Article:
To get okra into children is a challenging matter. Despite their Greek roots, my kids always preferred the southern version --- sliced, rolled in cornmeal, and deep fried. My girlfriend, Ginny, found an even better way to get okra into her six kids. She half cooks about a half-pound of bacon, and then drains it. Then she slices up 3 fresh tomatoes, and when they're bubbling hot, tosses in a pound of okra, all sliced in 1 inch pieces. She gives the mixture one quick stir, counts to 30, and serves. "They eat it like candy," she claims.

Besides fried, pickled and stewed, okra is used in a variety of soups and pilafs, throughout the world, usually joined by other vegetables -- tomatoes, onions, peppers, eggplant, even corn. It's not until I searched the internet that I found the really weird uses. There was a recipe for okra muffins -- basically cornbread muffins with tiny slices of okra and onion, along with liberal dashes of hot sauce. The humdinger, though, was the recipe for "Creole Pizza", featuring a topping of tomato, pepper, onion, shrimp, cheese, lots of hot spices --- and sliced okra taking the place of pepperoni. It was attributed to "General Mills, date unknown" -- undoubtedly the creation of a bored staff home economist, looking for something exotic to do with Bisquick-based pizza crust. I haven't found a recipe for okra dessert yet -- but it's just a matter of time before some "fusion" chef in California comes up with one.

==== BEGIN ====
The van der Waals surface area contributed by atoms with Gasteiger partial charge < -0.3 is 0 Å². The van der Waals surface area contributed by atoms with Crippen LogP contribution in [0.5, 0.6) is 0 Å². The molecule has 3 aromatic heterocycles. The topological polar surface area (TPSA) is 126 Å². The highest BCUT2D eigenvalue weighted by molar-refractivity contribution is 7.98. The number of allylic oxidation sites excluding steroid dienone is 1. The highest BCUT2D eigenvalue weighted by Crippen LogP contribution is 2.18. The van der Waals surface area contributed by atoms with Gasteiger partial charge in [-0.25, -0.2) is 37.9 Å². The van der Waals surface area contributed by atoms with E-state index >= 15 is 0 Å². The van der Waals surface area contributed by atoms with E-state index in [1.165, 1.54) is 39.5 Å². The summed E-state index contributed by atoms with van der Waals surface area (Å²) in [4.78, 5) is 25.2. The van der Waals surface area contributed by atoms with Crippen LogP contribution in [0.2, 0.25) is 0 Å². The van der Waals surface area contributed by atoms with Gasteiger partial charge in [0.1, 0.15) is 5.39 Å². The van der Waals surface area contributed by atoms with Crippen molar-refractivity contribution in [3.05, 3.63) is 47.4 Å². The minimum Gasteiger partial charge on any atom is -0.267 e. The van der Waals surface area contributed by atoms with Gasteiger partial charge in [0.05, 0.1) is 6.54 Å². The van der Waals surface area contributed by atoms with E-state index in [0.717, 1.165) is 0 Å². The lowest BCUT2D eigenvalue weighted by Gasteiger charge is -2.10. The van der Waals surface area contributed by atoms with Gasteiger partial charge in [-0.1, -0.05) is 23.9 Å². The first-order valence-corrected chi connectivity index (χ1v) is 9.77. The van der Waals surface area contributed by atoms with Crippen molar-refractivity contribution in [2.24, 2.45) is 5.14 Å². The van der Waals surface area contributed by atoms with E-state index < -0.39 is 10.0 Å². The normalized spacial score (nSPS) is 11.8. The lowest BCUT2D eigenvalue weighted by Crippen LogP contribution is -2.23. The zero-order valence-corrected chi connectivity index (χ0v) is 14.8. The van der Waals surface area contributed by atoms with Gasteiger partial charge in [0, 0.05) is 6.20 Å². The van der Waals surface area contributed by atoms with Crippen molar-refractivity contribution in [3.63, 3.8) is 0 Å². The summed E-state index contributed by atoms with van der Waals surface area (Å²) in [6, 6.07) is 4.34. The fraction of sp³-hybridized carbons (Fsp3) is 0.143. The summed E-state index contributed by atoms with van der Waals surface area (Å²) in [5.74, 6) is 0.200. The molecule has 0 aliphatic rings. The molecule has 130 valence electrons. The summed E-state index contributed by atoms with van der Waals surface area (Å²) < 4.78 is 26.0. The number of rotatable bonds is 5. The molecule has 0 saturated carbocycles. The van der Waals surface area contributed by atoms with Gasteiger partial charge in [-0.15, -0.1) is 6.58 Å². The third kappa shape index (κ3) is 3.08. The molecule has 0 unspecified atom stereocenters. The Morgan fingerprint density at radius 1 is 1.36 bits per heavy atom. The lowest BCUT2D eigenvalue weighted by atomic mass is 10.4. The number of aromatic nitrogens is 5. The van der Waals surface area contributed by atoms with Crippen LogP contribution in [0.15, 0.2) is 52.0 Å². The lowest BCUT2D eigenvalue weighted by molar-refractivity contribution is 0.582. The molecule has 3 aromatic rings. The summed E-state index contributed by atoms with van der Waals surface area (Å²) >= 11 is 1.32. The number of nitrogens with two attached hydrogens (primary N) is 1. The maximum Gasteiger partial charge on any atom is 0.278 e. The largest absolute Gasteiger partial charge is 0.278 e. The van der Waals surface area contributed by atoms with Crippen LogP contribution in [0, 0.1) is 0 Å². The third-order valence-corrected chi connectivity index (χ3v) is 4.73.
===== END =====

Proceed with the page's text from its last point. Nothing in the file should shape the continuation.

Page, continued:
Mom's BAMYIES YAHNI (Stewed Okra in Tomatoes)

Serves 6 as a sidedish

1 pound okra
1 large onion, chopped
3 medium fresh tomatoes, cut up or 1 (8 oz.) can stewed tomatoes
1/2 cup olive oil
1/2 cup water
juice of 1 lemon
salt, pepper and parsley to taste

Wash okra, sprinkle with 1/2 the lemon juice and let stand 30 minutes.

Saute onion in olive oil 5 minutes. Add the tomatoes, the remaining lemon juice, water, and seasonings, and simmer about 10 minutes.

Drain okra. Put okra in tomato sauce, little by little, gently covering okra with sauce. Simmer for about 20-25 minutes, until tender. DO NOT STIR during the cooking.

Serve warm or at room temperature. We often had this at room temperature because my mom made this hours before dinner, and reheating it can cause scorching and bitterness.

The Galveston County Master Gardeners are a volunteer group dedicated to helping fellow citizens with all their gardening questions. Galveston County residents are invited to pick up free information at the Extension Office at 5115 Highway 3, in Dickinson, or to call the Master Gardener line at the office at 281 534 3413. The Master Gardeners also maintain an excellent website at :